Votes at 16: do mock elections make a difference to adults’ attitudes?

Mock elections help 16- and 17-year-olds understand how elections work. But do they make adults more likely to back lowering the voting age to 16? Erik Gahner Larsen, Klaus Levinsen and Ulrik Kjær looked at the 2009 local elections in Denmark, when a number of municipalities held mock elections alongside the real ones. They found that they did make over-18s more positive about votes at 16, though a stubborn core of older and more right-wing voters remained hostile to the idea.

youth parliament

Chante Joseph, 17, summarises the curriculum for life debate in the Youth Parliament sitting in the Commons Chamber, November 2013. Photo: UK Parliament/ Roger Harris via parliamentary copyright

Democracies put several constraints on who can participate in elections. The most salient constraint today is age – in other words, only adults should have the right to vote. Over time, most countries have settled on a voting age of 18, but in recent years there has been increasing debate in several Western countries about whether 16- and 17-year-olds should have the opportunity to take part in elections.

Those in favour of lowering the voting age usually argue that it is an opportunity to increase young people’s knowledge about elections and democracy. With that in mind, some countries have arranged mock elections for people who are not old enough to take part in the real one. Importantly, while the result of the mock election is irrelevant to the outcome of the real one, they attract attention from politicians and journalists.

In a new article published in the Journal of Elections, Public Opinion & Parties we ask whether mock elections matter for democracy – beyond the impact on the adolescents themselves. More specifically, we examine whether people over 18 are more likely to allow young people to take part in real elections when they have seen them participate in the mock variety.

In order to test this, we used the context of the 2009 local elections in Denmark. Combining individual-level survey data and contextual data from 98 municipalities, we were able to study how support for lowering the voting age varies across different regions. Thirty-one of the municipalities arranged mock elections, and these municipalities were comparable to the areas that did not. To further ensure that any differences in the support for lowering the voting age depended on the mock elections, we used data from the 2013 local election, when no organised mock elections were held. It was therefore possible for us to test whether people were more positive toward lowering the voting age in those places that did organise them.

The figure shows, in line with our theoretical expectation, that people over 18 living in municipalities that organised mock elections in 2009 were more supportive of lowering the voting age. When adolescents are given the right to vote – even when the votes do not count in the real elections – people are more positive about the idea of letting young voters vote in the real election. The results from the 2013 campaign show equal levels of support among the municipalities, indicating that the effect of the 2009 mock elections did not persist and providing further evidence that they are unlikely to have happened because of more general regional differences.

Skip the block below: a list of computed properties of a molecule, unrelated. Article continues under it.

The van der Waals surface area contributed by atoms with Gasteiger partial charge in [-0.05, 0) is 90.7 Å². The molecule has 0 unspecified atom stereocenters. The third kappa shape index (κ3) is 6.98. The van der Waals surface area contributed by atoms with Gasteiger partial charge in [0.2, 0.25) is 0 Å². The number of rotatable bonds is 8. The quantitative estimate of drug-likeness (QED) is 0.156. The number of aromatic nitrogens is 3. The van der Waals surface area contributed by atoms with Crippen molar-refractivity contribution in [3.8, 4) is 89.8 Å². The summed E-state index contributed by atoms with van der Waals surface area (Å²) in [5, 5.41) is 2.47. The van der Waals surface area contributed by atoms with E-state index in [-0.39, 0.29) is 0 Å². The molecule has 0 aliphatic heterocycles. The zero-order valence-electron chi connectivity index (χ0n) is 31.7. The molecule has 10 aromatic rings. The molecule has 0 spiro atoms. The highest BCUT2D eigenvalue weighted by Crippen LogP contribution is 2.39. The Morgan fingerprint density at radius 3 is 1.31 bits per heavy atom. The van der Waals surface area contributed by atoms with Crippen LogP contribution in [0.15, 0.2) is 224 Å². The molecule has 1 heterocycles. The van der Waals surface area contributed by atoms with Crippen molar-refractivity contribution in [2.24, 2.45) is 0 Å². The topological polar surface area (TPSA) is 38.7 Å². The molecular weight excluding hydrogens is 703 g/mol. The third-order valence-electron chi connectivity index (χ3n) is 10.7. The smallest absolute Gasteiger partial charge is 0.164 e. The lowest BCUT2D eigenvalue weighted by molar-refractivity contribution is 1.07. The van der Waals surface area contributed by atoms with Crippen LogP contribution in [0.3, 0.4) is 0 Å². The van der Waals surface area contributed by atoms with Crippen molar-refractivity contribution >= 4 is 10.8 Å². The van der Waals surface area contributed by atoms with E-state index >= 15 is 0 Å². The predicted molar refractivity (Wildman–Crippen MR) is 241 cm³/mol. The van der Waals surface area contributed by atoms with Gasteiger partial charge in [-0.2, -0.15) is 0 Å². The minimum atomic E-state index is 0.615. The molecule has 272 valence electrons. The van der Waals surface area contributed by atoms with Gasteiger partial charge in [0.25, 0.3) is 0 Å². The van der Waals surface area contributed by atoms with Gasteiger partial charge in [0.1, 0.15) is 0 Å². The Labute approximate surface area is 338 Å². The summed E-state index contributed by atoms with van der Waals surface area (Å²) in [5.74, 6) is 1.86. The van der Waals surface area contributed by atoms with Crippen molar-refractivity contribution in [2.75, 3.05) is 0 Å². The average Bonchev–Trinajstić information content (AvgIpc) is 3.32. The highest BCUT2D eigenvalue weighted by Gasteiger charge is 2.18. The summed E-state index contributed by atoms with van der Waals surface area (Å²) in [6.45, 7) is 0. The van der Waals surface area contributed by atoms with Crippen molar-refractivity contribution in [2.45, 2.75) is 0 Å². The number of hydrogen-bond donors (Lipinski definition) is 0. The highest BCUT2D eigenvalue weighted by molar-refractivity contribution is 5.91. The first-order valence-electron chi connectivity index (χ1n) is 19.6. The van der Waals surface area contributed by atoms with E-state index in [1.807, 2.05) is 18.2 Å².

Overall, we find empirical support for the expectation that an increased focus on reducing the voting age to 16 makes the public more supportive of the idea. However, while we do find evidence that letting adolescents take part in mock elections influences public attitudes towards the voting age, two further discoveries add nuance to the findings.

Figure 1

Figure 1

First, while we find that political events – in this case mock elections – shape peoples’ opinion about the voting age, they still have strong attitudes towards the issue and these are rooted in ideology and demographics. In particular, right-wing and elderly voters are more sceptical about lowering the voting age. This pattern is robust over time and across municipalities, showing that there are limits to how much differences in the political environment can potentially shape people’s attitudes.

Second, a majority of voters oppose lowering the voting age to 16. This finding is consistent with results from Norway, Australia and the UK. It seems that citizens’ perception of the ideal voting age is anchored toward the status quo, resulting in limited pressure from the public for lowering the voting age. In other words, the findings indicate that the public is, on average, against lowering the voting age, but that when people below the age of 18 are taking part in democracy – even when it does not count – the support for offering young citizens democratic rights is greater.

The focus on the ideal voting age will probably be debated in several countries in the coming years, especially given that 16-year-olds can now vote in some elections (for example, in Germany and Austria). Based on these findings, it is clear that attitudes towards the question are not set in stone and initiatives like mock elections can alter them.

This post represents the views of the author and not those of Democratic Audit. It is based on ‘Democracy for the youth? The impact of mock elections on voting age attitudes’ in the Journal of Elections, Public Opinion & Parties.

erik gahner larsenklaus levinsenulrik kjaerErik Gahner Larsen (left) is research assistant at the Department of Political Science at University of Southern Denmark.

Klaus Levinsen (right) is Associate Professor at the Department of Sociology, Environmental and Business Economics at University of Southern Denmark.

Ulrik Kjær is Professor at the Department of Political Science at University of Southern Denmark.

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